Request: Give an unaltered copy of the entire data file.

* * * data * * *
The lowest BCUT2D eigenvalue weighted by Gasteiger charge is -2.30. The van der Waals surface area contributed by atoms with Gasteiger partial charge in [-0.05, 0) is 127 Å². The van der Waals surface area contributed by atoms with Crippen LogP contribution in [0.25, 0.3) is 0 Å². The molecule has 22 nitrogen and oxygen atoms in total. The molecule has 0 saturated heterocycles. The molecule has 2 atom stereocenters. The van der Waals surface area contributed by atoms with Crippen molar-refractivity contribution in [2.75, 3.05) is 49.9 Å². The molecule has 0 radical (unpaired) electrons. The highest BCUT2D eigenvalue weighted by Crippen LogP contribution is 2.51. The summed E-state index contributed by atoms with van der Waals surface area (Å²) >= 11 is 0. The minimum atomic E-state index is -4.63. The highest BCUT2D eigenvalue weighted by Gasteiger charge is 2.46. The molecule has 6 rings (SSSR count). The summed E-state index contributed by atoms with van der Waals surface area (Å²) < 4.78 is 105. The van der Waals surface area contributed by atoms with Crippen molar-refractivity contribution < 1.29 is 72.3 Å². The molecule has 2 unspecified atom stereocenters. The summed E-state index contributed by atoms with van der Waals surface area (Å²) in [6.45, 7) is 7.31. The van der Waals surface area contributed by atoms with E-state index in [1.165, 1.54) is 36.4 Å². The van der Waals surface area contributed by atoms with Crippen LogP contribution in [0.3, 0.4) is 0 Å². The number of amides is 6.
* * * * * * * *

The lowest BCUT2D eigenvalue weighted by Gasteiger charge is -2.30. The van der Waals surface area contributed by atoms with Gasteiger partial charge in [-0.05, 0) is 127 Å². The van der Waals surface area contributed by atoms with Crippen LogP contribution in [0.25, 0.3) is 0 Å². The molecule has 22 nitrogen and oxygen atoms in total. The molecule has 0 saturated heterocycles. The molecule has 2 atom stereocenters. The van der Waals surface area contributed by atoms with Crippen molar-refractivity contribution in [2.75, 3.05) is 49.9 Å². The molecule has 0 radical (unpaired) electrons. The highest BCUT2D eigenvalue weighted by Crippen LogP contribution is 2.51. The summed E-state index contributed by atoms with van der Waals surface area (Å²) >= 11 is 0. The minimum atomic E-state index is -4.63. The highest BCUT2D eigenvalue weighted by Gasteiger charge is 2.46. The molecule has 6 rings (SSSR count). The summed E-state index contributed by atoms with van der Waals surface area (Å²) < 4.78 is 105. The van der Waals surface area contributed by atoms with Crippen molar-refractivity contribution < 1.29 is 72.3 Å². The molecule has 2 unspecified atom stereocenters. The summed E-state index contributed by atoms with van der Waals surface area (Å²) in [6.45, 7) is 7.31. The van der Waals surface area contributed by atoms with E-state index in [1.165, 1.54) is 36.4 Å². The van der Waals surface area contributed by atoms with Crippen LogP contribution in [0.3, 0.4) is 0 Å². The number of amides is 6.